Looking for work?
If you're reliable, hard working and willing to "give it a go" there's hundreds of jobs available across the region.
There are shortfalls in hospitality, disability or aged care, and retail across the New England with the unemployment rate sitting at six per cent, higher than the rising national average of 3.9 per cent.
Job-seekers are being encouraged to skill-up and apply.
Best Employment spokesperson Kate Ottewell said there were many businesses willing to train people.
"They can't teach you to turn up and want to work, but they can teach you the job," Ms Ottewell said.
Retention is key
McDonalds is just one of the many retailers willing to invest in staff.
Licensee of the Goondiwindi, Moree and Narrabri stores, Mick Young and his wife Ashley, have over 60 jobs available across their restaurants.
Mr Young said it was absolutely critical, now more than ever, to invest in staff as a retention tool.
"If you can offer something extra, it's a no-brainer," he said.
"People want choice and people want to learn, so if an employer is being one-dimensional, people have the ability to leave and find employment elsewhere."
Incentives on offer
In a job seekers' market, employers are finding they have to offer incentives to compete.
One business owner said they had heard a company was offering a $5000 start-up bonus.
In sectors such as aged care, where organisations are limited by government funding, it's a necessity.
Kaloma Home for the Aged DON/facility manager, Tennielle Aguilar, said people could get paid more working on a check-out.
"It's not a very well paid job for what you have to do; it's physically and mentally demanding, so people are going to higher paid jobs," Ms Aguilar said.
Kaloma offers a relocation bonus, sublet accommodation and a bonus after passing six months' probation.
They also have a scholarship program for those doing Enrolled Nursing or Diploma of Nursing, and a transition to practice program which has helped attract staff.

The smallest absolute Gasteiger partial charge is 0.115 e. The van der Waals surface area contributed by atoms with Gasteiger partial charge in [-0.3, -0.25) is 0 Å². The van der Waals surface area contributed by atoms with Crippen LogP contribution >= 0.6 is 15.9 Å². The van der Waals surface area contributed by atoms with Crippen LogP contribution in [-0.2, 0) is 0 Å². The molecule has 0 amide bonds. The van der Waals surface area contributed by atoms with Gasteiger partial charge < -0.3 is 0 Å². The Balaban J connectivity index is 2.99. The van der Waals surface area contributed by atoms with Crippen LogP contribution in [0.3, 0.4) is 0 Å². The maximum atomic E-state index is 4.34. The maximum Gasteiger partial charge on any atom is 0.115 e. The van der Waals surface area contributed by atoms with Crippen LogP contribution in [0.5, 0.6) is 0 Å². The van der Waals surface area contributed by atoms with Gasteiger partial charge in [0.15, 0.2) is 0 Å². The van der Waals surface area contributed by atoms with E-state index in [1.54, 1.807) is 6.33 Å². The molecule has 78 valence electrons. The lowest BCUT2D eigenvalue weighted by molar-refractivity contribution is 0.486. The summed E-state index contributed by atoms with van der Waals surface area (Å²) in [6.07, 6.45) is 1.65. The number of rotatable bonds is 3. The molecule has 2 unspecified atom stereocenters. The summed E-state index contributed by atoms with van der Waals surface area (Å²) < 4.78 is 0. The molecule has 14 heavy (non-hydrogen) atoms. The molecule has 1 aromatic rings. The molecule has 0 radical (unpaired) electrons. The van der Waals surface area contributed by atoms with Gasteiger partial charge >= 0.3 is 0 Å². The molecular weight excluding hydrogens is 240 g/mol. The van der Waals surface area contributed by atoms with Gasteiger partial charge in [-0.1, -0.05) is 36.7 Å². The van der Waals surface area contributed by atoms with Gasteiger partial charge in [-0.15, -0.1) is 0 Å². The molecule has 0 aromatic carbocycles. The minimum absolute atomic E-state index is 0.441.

"We have to offer that to get them here, to get them to stay and to progress their career," Ms Aguilar said.
Another burden for businesses
The process of trying to recruit staff is costing businesses considerable time and money.
Ms Aguilar said Kaloma would spend at least $1500 a month on job advertisements.
Meanwhile, the HR manager for Kenway and Clark - which has seven stores including at Inverell, Moree and Goondiwindi - said the quality of applicants was often disappointing.
"Sometimes what comes across my desk doesn't even seem genuine and I find myself wasting a lot of time responding to these applications," Naomi Burger said.
She said there wasn't anything she hadn't tried to attract staff from radio to newspaper, recruitment agencies and job sites.
"Coming out of COVID, as production of things overseas et cetera start to gain momentum again, we've got more work to do but there just seems to be less people wanting to do it," Ms Burger said.
Help is available
It was announced at the Jobs and Skills summit in Canberra on September 1 and 2 that the annual skills migration was set to increase by 30,000 places to 195,000 per year to help fill some gaps.
For locals though, Ms Ottewell encouraged job seekers to be proactive.
"Pop in and see your local employers and have a chat and ask, 'what can be done for my specific situation?'," Ms Ottewell said.
"Consider all your options; you don't know what job will lead to another job, who you will meet along the way, and who you will talk to," she said.
"Having a job, showing that you are reliable, you turn up, you are presentable, is the best step to getting the job that you want."
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